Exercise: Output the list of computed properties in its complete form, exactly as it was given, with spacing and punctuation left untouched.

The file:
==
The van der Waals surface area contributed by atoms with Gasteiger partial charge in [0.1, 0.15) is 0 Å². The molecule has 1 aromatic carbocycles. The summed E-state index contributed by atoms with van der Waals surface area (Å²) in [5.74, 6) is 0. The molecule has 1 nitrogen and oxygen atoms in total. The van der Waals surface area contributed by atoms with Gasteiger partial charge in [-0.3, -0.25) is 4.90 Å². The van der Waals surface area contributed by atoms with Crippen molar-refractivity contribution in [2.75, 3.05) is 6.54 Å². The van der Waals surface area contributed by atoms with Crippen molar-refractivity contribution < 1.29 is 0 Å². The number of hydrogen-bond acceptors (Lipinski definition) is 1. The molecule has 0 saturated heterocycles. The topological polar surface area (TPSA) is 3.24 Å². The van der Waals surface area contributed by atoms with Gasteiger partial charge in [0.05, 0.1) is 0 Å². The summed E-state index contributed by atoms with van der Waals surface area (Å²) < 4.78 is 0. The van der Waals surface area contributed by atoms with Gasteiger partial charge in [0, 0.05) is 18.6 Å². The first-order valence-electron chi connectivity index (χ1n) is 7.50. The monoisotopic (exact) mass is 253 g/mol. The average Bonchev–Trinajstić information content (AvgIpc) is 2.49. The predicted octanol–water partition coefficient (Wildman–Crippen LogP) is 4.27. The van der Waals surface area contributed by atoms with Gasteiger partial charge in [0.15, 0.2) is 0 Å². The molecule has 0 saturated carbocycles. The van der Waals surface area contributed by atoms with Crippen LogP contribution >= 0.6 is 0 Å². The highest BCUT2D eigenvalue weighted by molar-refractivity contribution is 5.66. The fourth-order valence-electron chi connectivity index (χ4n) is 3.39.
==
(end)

The van der Waals surface area contributed by atoms with Gasteiger partial charge in [0.1, 0.15) is 0 Å². The molecule has 1 aromatic carbocycles. The summed E-state index contributed by atoms with van der Waals surface area (Å²) in [5.74, 6) is 0. The molecule has 1 nitrogen and oxygen atoms in total. The van der Waals surface area contributed by atoms with Gasteiger partial charge in [-0.3, -0.25) is 4.90 Å². The van der Waals surface area contributed by atoms with Crippen molar-refractivity contribution in [2.75, 3.05) is 6.54 Å². The van der Waals surface area contributed by atoms with Crippen molar-refractivity contribution < 1.29 is 0 Å². The number of hydrogen-bond acceptors (Lipinski definition) is 1. The molecule has 0 saturated heterocycles. The topological polar surface area (TPSA) is 3.24 Å². The van der Waals surface area contributed by atoms with Gasteiger partial charge in [0.05, 0.1) is 0 Å². The summed E-state index contributed by atoms with van der Waals surface area (Å²) < 4.78 is 0. The van der Waals surface area contributed by atoms with Gasteiger partial charge in [0, 0.05) is 18.6 Å². The first-order valence-electron chi connectivity index (χ1n) is 7.50. The monoisotopic (exact) mass is 253 g/mol. The average Bonchev–Trinajstić information content (AvgIpc) is 2.49. The predicted octanol–water partition coefficient (Wildman–Crippen LogP) is 4.27. The van der Waals surface area contributed by atoms with Gasteiger partial charge in [0.15, 0.2) is 0 Å². The molecule has 0 saturated carbocycles. The van der Waals surface area contributed by atoms with Crippen LogP contribution >= 0.6 is 0 Å². The highest BCUT2D eigenvalue weighted by molar-refractivity contribution is 5.66. The fourth-order valence-electron chi connectivity index (χ4n) is 3.39.